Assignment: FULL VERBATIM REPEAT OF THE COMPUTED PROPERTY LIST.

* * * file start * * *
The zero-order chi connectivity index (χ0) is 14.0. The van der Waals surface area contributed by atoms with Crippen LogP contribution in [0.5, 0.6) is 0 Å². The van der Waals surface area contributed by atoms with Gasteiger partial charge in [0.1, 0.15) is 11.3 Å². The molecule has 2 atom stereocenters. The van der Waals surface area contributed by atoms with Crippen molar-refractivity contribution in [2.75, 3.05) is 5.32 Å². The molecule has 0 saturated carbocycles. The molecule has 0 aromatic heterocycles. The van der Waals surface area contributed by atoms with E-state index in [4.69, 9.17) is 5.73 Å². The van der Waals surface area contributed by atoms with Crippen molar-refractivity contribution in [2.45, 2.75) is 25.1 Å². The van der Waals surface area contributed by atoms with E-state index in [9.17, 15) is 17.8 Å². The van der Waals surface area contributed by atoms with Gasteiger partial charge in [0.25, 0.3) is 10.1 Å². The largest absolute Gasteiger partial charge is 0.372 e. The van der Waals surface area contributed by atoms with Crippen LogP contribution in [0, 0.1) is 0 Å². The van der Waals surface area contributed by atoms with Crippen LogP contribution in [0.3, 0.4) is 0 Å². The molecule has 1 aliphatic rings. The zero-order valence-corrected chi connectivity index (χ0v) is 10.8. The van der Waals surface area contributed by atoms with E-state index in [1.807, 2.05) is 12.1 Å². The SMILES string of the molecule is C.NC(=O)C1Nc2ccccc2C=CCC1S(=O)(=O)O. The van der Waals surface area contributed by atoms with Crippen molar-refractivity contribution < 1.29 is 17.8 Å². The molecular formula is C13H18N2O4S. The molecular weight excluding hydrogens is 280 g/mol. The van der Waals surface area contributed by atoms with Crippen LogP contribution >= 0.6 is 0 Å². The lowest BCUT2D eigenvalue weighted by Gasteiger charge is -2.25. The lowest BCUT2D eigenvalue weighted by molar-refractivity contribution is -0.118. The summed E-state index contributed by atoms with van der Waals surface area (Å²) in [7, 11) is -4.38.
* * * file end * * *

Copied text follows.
The zero-order chi connectivity index (χ0) is 14.0. The van der Waals surface area contributed by atoms with Crippen LogP contribution in [0.5, 0.6) is 0 Å². The van der Waals surface area contributed by atoms with Gasteiger partial charge in [0.1, 0.15) is 11.3 Å². The molecule has 2 atom stereocenters. The van der Waals surface area contributed by atoms with Crippen molar-refractivity contribution in [2.75, 3.05) is 5.32 Å². The molecule has 0 saturated carbocycles. The molecule has 0 aromatic heterocycles. The van der Waals surface area contributed by atoms with E-state index in [4.69, 9.17) is 5.73 Å². The van der Waals surface area contributed by atoms with Crippen molar-refractivity contribution in [2.45, 2.75) is 25.1 Å². The van der Waals surface area contributed by atoms with E-state index in [9.17, 15) is 17.8 Å². The van der Waals surface area contributed by atoms with Gasteiger partial charge in [0.25, 0.3) is 10.1 Å². The largest absolute Gasteiger partial charge is 0.372 e. The van der Waals surface area contributed by atoms with Crippen LogP contribution in [0, 0.1) is 0 Å². The van der Waals surface area contributed by atoms with Crippen LogP contribution in [0.3, 0.4) is 0 Å². The molecule has 1 aliphatic rings. The zero-order valence-corrected chi connectivity index (χ0v) is 10.8. The van der Waals surface area contributed by atoms with E-state index in [1.807, 2.05) is 12.1 Å². The SMILES string of the molecule is C.NC(=O)C1Nc2ccccc2C=CCC1S(=O)(=O)O. The van der Waals surface area contributed by atoms with Crippen molar-refractivity contribution < 1.29 is 17.8 Å². The molecular formula is C13H18N2O4S. The molecular weight excluding hydrogens is 280 g/mol. The van der Waals surface area contributed by atoms with Crippen LogP contribution >= 0.6 is 0 Å². The lowest BCUT2D eigenvalue weighted by Gasteiger charge is -2.25. The lowest BCUT2D eigenvalue weighted by molar-refractivity contribution is -0.118. The summed E-state index contributed by atoms with van der Waals surface area (Å²) in [7, 11) is -4.38.